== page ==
If you are employed, please show the shielding letter from the Chief Medical Officer for Wales (or your GP or hospital doctor) to your employer. You should not go to your normal place of work – you will need to work at home until at least 15 June 2020, if you can do so. You do not need to get a fit note from your GP.

What about my treatment?

Your hospital or clinic will contact you if any changes need to be made to your care or treatment. Please phone your hospital or clinic if you have any questions about your appointment. 

Some hospital appointments may need to be cancelled, postponed changed to be over the phone or the internet. You can read a helpful guide put together by Ovacome about how to prepare for these appointments here. This is part of the plans to help the NHS to respond to the coronavirus outbreak. You will still be able to contact your hospital care team if you have an urgent issue.

If you’ve received a shielding letter then you’ll firstly need to see if family, friends or neighbours can collect your medicine from the pharmacy for you. If this isn’t possible, please speak to your regular community pharmacy to discuss how you can get your medicine.

I haven't received a letter but think I should have

To ensure all high risk patients are contacted, GPs and now hospital doctors have been provided with a list of those who’ve been sent letters to check against their known patients. They will send any additional high risk patients not identified a letter outlining the advice from the Chief Medical Office.

If you haven’t received a letter but believe you should have please contact your GP or hospital doctor. If they do not think you need to stay at home then you do not need to shield, and should follow the guidance on social distancing for people with other conditions.

What should I do if I'm experiencing ovarian cancer symptoms?

The following advice is from the British Gynaecological Cancer Society.

Some existing cancer patients have open access to their gynae-oncology service, normally via the Clinical Nurse Specialist (CNS). If you have already had a gynaecological cancer diagnosis and have symptoms concerning for recurrence (such as persistent bloating and stomach pain), please get in touch with your CNS via their usual contact details. Please be aware that many staff have been re-deployed to look after acutely unwell patients, so there may be a delay, or a CNS from another cancer team may be covering the gynaecological cancer team.  Please be understanding with us if this is the case. We will try our very hardest to look after you and get back to you as quickly as we can.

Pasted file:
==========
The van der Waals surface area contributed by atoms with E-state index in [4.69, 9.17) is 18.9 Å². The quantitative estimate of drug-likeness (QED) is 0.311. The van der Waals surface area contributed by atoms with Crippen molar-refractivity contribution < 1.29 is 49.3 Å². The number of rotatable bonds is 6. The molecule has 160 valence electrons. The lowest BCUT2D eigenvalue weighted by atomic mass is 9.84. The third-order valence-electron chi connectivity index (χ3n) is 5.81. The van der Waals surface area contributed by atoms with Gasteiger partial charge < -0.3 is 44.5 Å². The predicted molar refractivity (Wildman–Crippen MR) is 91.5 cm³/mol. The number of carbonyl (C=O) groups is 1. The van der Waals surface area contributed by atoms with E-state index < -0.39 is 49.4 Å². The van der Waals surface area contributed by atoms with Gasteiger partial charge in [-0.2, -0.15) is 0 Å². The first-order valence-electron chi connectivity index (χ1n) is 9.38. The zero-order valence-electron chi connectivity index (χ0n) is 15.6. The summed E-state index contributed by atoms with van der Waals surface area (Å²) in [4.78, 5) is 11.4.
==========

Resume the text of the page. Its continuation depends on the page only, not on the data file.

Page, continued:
Sometimes you may be referred to another hospital in your area, if your normal hospital is very busy. We have been working together to help get you seen and treated as soon as we can. We are all one big NHS team, now more so than ever. Please bear with us and be understanding, if this is the case.

Do others in my household have to stay at home?

No, they do not have to stay at home as well.  However, if they are going out they must follow social distancing rules, otherwise they will be at risk of catching the virus and therefore passing it to you. In this case we would advise that you try to separate yourselves in the home environment as much as possible, for example by having separate rooms, and that family members who have to go out take extra precautions when they come home.


If you have members of your household who are not shielding:


  • Minimise the time you spend with others in shared spaces such as the kitchen, bathroom and sitting area, and keep the rooms you share well ventilated.
  • Aim to keep 2 metres (3 steps) away from others, and sleep in a separate bed where possible.
  • Use separate towels and bathrooms. If you share a bathroom, clean it after every use. Consider creating a rota for bathing, with you using the facilities first.
  • Avoid using the kitchen at the same time as others, and eat your meals in separate rooms. Ensure all kitchenware is cleaned thoroughly. 
If all the other members of your household are following shielding measures, then you do not need to socially distance from them in your own home. 

What will happen to shielding patients once lockdown lifts?

Wales and England lockdown measures are no longer the same. Wales continues to be in lockdown with small changes for the general public who are social distancing. The advice has not changed for those who are shielding. 

Regardless of when you received your letter, the current end date for shielding is still the 15th June. There are still a number of unanswered questions about how schools re-opening and family members going back to work will be managed in shielding households, but as always, as soon as any guidance or advice changes we’ll let you know.

If you have a question that hasn’t been answered, have a look at our wider Coronavirus FAQs and if we still haven’t covered it please email us at info@ovarian.org.uk - we may not know the answer straight away, but we will do our best to find out.